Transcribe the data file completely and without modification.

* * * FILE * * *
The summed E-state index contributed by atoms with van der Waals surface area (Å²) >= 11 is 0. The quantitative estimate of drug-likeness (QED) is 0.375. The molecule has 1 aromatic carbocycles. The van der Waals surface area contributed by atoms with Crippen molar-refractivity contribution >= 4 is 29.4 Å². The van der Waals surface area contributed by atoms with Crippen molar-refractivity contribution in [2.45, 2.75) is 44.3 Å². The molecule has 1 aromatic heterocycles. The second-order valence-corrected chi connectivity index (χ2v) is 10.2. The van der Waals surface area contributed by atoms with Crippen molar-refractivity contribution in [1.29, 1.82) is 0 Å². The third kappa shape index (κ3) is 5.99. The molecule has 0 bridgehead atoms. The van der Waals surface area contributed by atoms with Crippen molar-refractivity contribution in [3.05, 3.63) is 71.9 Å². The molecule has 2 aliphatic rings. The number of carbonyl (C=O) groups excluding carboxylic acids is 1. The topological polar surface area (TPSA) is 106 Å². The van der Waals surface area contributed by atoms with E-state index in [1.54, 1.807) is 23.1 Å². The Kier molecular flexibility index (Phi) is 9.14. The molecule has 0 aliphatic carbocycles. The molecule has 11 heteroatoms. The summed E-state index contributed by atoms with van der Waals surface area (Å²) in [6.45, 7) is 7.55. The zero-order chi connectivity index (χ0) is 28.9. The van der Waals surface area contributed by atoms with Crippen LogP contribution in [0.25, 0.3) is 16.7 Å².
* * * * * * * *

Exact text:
The summed E-state index contributed by atoms with van der Waals surface area (Å²) >= 11 is 0. The quantitative estimate of drug-likeness (QED) is 0.375. The molecule has 1 aromatic carbocycles. The van der Waals surface area contributed by atoms with Crippen molar-refractivity contribution >= 4 is 29.4 Å². The van der Waals surface area contributed by atoms with Crippen molar-refractivity contribution in [2.45, 2.75) is 44.3 Å². The molecule has 1 aromatic heterocycles. The second-order valence-corrected chi connectivity index (χ2v) is 10.2. The van der Waals surface area contributed by atoms with Crippen molar-refractivity contribution in [1.29, 1.82) is 0 Å². The third kappa shape index (κ3) is 5.99. The molecule has 0 bridgehead atoms. The van der Waals surface area contributed by atoms with Crippen molar-refractivity contribution in [3.05, 3.63) is 71.9 Å². The molecule has 2 aliphatic rings. The number of carbonyl (C=O) groups excluding carboxylic acids is 1. The topological polar surface area (TPSA) is 106 Å². The van der Waals surface area contributed by atoms with E-state index in [1.54, 1.807) is 23.1 Å². The Kier molecular flexibility index (Phi) is 9.14. The molecule has 0 aliphatic carbocycles. The molecule has 11 heteroatoms. The summed E-state index contributed by atoms with van der Waals surface area (Å²) in [6.45, 7) is 7.55. The zero-order chi connectivity index (χ0) is 28.9. The van der Waals surface area contributed by atoms with Crippen LogP contribution in [0.25, 0.3) is 16.7 Å².